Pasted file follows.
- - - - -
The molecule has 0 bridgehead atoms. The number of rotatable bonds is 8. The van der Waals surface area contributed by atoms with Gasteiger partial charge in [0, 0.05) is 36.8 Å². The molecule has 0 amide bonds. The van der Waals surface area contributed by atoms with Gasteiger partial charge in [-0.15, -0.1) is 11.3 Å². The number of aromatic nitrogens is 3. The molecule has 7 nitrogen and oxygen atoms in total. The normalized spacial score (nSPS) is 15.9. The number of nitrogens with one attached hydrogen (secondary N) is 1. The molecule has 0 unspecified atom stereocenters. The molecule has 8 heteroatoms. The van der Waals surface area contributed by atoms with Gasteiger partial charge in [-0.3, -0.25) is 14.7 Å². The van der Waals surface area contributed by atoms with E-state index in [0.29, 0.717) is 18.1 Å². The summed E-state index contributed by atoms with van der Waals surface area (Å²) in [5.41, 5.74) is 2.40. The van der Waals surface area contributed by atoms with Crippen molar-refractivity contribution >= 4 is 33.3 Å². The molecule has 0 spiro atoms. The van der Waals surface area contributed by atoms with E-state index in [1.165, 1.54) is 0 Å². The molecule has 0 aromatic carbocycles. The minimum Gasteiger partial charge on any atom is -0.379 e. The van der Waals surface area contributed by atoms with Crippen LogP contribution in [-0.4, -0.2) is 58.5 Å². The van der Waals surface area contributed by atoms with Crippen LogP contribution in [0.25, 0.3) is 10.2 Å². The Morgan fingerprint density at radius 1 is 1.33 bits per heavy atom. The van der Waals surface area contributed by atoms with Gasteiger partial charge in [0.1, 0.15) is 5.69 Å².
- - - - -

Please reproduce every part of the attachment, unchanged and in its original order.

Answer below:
The molecule has 0 bridgehead atoms. The number of rotatable bonds is 8. The van der Waals surface area contributed by atoms with Gasteiger partial charge in [0, 0.05) is 36.8 Å². The molecule has 0 amide bonds. The van der Waals surface area contributed by atoms with Gasteiger partial charge in [-0.15, -0.1) is 11.3 Å². The number of aromatic nitrogens is 3. The molecule has 7 nitrogen and oxygen atoms in total. The normalized spacial score (nSPS) is 15.9. The number of nitrogens with one attached hydrogen (secondary N) is 1. The molecule has 0 unspecified atom stereocenters. The molecule has 8 heteroatoms. The van der Waals surface area contributed by atoms with Gasteiger partial charge in [-0.3, -0.25) is 14.7 Å². The van der Waals surface area contributed by atoms with E-state index in [0.29, 0.717) is 18.1 Å². The summed E-state index contributed by atoms with van der Waals surface area (Å²) in [5.41, 5.74) is 2.40. The van der Waals surface area contributed by atoms with Crippen molar-refractivity contribution >= 4 is 33.3 Å². The molecule has 0 spiro atoms. The van der Waals surface area contributed by atoms with E-state index in [1.165, 1.54) is 0 Å². The molecule has 0 aromatic carbocycles. The minimum Gasteiger partial charge on any atom is -0.379 e. The van der Waals surface area contributed by atoms with Crippen LogP contribution in [-0.4, -0.2) is 58.5 Å². The van der Waals surface area contributed by atoms with Crippen LogP contribution in [0.25, 0.3) is 10.2 Å². The Morgan fingerprint density at radius 1 is 1.33 bits per heavy atom. The van der Waals surface area contributed by atoms with Gasteiger partial charge in [0.1, 0.15) is 5.69 Å².